On Aug. 22, President Bush issued an executive order directing agencies that administer or support most health insurance programs to implement "interoperable" technology standards when acquiring or upgrading equipment. The presidential order also requires that agencies provide clear quality measurements and pricing information. Finally, agencies must create incentive programs to improve health care, such as providing financial rewards to doctors and patients who adopt recommended practices.
Contractors hoping to do business with federal agencies must adopt the same policies. Collectively, the agencies cover health care for more than 120 million Americans. Department of Health and Human Services Secretary Mike Leavitt said that the move would create a huge market incentive for health IT without regulating the entire industry. When major customers refuse to do business with health care providers and vendors that do not promote health IT and other standards, he said, "the market begins to organize itself" to improve care and efficiency.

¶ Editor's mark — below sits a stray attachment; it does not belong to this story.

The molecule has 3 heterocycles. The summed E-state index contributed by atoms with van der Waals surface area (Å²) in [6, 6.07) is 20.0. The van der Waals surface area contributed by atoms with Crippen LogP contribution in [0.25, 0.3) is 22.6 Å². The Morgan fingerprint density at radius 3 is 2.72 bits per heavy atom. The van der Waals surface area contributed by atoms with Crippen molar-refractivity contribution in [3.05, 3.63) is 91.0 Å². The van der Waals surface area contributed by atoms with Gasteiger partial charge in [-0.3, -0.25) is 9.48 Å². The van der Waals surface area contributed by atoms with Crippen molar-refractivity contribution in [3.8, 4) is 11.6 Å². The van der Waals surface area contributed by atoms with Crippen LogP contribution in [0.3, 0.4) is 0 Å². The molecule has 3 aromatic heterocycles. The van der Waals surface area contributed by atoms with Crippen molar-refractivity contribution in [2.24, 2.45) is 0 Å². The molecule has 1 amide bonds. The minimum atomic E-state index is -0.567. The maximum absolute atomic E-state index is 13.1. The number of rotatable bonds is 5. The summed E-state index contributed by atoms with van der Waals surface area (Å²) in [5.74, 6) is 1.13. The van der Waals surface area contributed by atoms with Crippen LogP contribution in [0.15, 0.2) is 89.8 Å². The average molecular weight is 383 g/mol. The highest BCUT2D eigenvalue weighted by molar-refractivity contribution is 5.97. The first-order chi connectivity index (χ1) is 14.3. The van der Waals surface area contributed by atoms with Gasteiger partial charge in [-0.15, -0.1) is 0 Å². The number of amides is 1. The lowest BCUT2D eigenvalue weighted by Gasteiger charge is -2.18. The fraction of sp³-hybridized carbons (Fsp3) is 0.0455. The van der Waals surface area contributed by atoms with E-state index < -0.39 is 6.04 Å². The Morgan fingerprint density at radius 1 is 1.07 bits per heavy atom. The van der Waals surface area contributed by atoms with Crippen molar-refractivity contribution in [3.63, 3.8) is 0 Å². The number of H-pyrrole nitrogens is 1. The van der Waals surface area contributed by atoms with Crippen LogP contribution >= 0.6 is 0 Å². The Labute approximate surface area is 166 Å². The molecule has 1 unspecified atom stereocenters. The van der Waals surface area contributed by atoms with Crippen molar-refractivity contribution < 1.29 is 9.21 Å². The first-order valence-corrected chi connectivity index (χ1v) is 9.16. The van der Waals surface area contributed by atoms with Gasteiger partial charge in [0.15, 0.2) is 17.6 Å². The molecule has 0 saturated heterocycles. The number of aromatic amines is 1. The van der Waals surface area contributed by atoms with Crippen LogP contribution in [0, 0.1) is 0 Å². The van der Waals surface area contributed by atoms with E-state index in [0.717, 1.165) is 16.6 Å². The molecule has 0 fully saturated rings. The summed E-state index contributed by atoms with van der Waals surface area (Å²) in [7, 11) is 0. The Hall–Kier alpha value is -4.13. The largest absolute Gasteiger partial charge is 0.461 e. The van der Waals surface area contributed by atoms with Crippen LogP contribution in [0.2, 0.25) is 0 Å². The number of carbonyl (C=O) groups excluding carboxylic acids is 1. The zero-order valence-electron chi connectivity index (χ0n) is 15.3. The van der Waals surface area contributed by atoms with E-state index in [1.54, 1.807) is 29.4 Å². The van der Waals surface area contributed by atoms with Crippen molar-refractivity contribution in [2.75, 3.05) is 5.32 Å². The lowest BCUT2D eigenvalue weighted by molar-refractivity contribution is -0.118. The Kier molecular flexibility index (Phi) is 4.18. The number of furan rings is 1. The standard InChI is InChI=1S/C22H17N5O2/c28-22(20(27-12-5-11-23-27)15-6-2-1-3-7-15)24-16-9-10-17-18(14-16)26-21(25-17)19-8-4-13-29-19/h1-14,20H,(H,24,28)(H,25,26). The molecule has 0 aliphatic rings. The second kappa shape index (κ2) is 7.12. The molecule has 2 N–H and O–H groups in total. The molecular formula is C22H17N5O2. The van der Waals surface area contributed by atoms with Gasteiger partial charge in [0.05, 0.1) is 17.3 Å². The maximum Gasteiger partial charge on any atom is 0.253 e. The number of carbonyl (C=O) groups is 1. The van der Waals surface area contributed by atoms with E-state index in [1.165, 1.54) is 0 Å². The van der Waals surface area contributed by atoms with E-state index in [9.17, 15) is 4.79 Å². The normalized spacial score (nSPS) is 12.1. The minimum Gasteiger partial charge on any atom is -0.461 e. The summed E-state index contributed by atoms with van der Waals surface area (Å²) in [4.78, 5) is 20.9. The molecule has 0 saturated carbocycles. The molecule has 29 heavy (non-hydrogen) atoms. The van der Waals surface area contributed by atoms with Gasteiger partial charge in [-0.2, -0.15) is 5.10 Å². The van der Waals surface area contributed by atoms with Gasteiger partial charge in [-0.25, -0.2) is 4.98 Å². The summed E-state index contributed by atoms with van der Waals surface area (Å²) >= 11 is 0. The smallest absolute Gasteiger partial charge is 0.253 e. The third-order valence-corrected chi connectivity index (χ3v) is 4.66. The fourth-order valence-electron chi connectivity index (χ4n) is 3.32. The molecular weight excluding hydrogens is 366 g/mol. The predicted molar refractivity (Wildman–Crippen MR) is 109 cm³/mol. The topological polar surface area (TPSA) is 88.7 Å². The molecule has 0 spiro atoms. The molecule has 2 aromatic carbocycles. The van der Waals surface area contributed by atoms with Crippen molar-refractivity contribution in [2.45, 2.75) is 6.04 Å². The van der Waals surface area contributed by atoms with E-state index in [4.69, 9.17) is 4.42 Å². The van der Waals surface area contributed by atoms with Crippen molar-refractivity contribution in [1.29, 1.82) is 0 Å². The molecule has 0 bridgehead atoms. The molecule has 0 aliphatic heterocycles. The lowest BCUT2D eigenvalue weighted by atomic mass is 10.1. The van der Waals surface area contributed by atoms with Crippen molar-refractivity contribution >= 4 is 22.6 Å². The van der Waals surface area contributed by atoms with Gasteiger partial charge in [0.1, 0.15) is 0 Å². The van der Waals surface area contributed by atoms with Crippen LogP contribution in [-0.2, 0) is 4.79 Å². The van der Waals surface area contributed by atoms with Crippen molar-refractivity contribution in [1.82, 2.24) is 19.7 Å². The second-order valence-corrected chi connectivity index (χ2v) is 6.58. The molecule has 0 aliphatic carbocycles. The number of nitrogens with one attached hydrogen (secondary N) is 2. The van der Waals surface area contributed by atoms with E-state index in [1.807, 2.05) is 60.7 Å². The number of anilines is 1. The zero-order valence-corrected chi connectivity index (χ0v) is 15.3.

Agencies must comply by January 1, 2007. However, exactly how the order will be implemented remains unclear. Most likely, enforcement will require health care providers to show good-faith efforts, says Gregg Malkary, founder of the SpyGlass Consulting Group, a health IT consultancy. "I'm not sure how much can be done in so short a time frame. In [the health care] industry, they've spent a decade trying to get consensus standards." Delve deeper here.
For more on the order:
- read this article at iHealth Beat.
Also: states may be leading the way with or without Washington as we reported last week.
Finally, lest we be accused of too much D.C. focus, see how this is all playing out on the Left Coast here